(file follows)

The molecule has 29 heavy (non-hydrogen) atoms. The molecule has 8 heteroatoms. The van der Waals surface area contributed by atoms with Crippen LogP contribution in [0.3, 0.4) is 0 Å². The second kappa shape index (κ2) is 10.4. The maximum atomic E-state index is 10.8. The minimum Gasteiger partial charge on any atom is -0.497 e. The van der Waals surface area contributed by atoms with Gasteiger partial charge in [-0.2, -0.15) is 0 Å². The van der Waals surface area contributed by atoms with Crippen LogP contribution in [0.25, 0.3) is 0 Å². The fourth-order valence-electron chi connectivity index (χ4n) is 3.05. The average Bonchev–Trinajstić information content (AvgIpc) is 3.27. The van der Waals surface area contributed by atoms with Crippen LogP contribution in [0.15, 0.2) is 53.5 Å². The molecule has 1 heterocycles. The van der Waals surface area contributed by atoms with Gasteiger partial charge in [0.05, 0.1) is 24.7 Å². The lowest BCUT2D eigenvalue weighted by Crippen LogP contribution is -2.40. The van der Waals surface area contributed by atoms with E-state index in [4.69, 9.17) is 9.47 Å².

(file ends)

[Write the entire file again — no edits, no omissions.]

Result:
The molecule has 29 heavy (non-hydrogen) atoms. The molecule has 8 heteroatoms. The van der Waals surface area contributed by atoms with Crippen LogP contribution in [0.3, 0.4) is 0 Å². The second kappa shape index (κ2) is 10.4. The maximum atomic E-state index is 10.8. The minimum Gasteiger partial charge on any atom is -0.497 e. The van der Waals surface area contributed by atoms with Gasteiger partial charge in [-0.2, -0.15) is 0 Å². The van der Waals surface area contributed by atoms with Crippen LogP contribution in [0.25, 0.3) is 0 Å². The fourth-order valence-electron chi connectivity index (χ4n) is 3.05. The average Bonchev–Trinajstić information content (AvgIpc) is 3.27. The van der Waals surface area contributed by atoms with Crippen LogP contribution in [0.15, 0.2) is 53.5 Å². The molecule has 1 heterocycles. The van der Waals surface area contributed by atoms with Gasteiger partial charge in [0.05, 0.1) is 24.7 Å². The lowest BCUT2D eigenvalue weighted by Crippen LogP contribution is -2.40. The van der Waals surface area contributed by atoms with E-state index in [4.69, 9.17) is 9.47 Å².